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“Is that your lunch? It looks kind of weird...”
“Well, if your favorite color isn’t purple then I don’t want to be your friend.”
“Girls can’t play this game, only boys.”
“I don’t want to play with you, I only want to play with her. She’s my best friend.”
How often have you heard phrases like this being uttered in your classroom? As a preschool teacher, I personally hear comments like these often as the children in my class begin to notice similarities, differences, likes, and dislikes while building social skills and relationships with their peers. As educators, our first reaction when we hear these statements may naturally be to shut them down by saying, “that isn’t kind,” and asking the child to apologize or check in on their peer. While this is a completely warranted response, it is important that we approach each of these instances as teachable moments. How we as educators respond in these day-to-day moments can be crucial in scaffolding important conversations that may arise around bigger concepts such as diversity, equity, and inclusion.
My begin to ECSEL training helped me exponentially as an educator to encourage relationship-building among the children in my class. By viewing their interactions with each other through an inclusive and empathetic lens, I could in turn support them in making empathetic connections with one another. In my classroom, there are so many moments where two children will find out they like the same thing, and happily exclaim, “that means we’re friends!” I often find myself validating their excitement about these discoveries, while also being sure to add “and it is okay for you to like different things and still be friends!”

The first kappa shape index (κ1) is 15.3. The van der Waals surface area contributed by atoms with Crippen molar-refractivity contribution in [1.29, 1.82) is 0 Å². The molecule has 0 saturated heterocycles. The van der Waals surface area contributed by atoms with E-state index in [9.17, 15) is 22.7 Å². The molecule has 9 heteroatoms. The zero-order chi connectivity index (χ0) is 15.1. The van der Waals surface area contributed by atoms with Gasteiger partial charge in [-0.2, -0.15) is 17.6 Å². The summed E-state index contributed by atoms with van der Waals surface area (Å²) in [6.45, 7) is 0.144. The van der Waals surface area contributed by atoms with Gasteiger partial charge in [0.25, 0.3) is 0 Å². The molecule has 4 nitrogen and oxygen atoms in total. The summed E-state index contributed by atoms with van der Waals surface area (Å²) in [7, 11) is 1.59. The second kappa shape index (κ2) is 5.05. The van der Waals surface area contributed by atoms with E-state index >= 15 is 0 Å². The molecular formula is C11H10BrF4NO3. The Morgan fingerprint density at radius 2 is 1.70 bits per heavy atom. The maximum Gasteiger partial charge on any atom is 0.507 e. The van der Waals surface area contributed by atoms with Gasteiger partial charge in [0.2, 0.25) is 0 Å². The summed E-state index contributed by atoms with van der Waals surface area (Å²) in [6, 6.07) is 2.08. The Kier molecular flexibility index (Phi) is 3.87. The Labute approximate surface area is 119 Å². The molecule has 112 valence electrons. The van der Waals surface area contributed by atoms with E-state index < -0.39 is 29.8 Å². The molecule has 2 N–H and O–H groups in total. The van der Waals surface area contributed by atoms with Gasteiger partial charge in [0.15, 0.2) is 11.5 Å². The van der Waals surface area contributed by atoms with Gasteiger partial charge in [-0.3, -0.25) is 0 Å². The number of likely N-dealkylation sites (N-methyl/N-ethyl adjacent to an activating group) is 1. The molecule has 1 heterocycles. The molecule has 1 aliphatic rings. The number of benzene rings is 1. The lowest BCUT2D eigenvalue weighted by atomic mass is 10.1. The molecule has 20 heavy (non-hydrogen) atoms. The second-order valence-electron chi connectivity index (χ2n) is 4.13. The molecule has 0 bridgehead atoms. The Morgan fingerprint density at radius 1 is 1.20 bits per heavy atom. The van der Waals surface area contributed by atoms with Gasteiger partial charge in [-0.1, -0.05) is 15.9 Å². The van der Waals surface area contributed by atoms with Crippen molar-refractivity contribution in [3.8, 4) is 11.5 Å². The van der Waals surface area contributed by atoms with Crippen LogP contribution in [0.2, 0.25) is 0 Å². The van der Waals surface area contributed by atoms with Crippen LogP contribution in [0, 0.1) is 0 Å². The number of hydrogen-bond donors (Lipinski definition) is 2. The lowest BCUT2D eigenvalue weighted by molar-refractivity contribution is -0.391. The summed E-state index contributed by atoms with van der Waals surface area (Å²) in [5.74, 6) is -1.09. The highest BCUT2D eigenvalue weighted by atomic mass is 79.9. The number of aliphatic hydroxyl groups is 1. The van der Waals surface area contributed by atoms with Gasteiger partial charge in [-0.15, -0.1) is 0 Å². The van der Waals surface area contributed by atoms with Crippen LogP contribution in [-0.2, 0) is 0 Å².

Of course, there are also moments when noticing differences can prompt an exclusionary response:
Child A: “Well, we want to play superheroes and we don’t want to play that with girls.”
Child B: “Yeah, this is just for boys.”
Child C: “That’s not kind, I’m going to tell the teacher!”
Child C was right, that wasn’t kind...and it also wasn’t right. It is never okay to exclude someone because of their gender, skin color, what they eat, what they choose to wear, or the many differences between and among us. When approached to help solve the problem, I was presented with a teachable moment. My intention was not to prompt an apology, but to instead help the children involved understand each other’s feelings; a critical step toward finding a solution.
Begin to ECSEL educators learn how to support children in building their emotional intelligence through:
In a begin to ECSEL classroom, we use these steps along with key tools designed to help the children in our class problem-solve and strengthen their empathy skills. Here’s how this situation played out:
Me: Child A, Child B, look at your friend’s face. How is she feeling right now?
Child A and B: “Sad?”
Child C stomped over to Our Emotions Board, a begin to ECSEL tool that helps with emotional identification, and slammed her picture on the “ANGRY” column.
Child C: “I’m angry because you won’t let me play with you because you said I was a girl and that’s mean!”
Me: Child A and B, do you hear your friend’s words?
Child A: (moves his picture over to the “ANGRY” column as well) “Yeah but I’m angry too!”
Child B: “We just don’t want to play with you right now!”
At this point, I had everyone pause and take a deep breath before we continued the conversation, to help regulate the heightened emotions.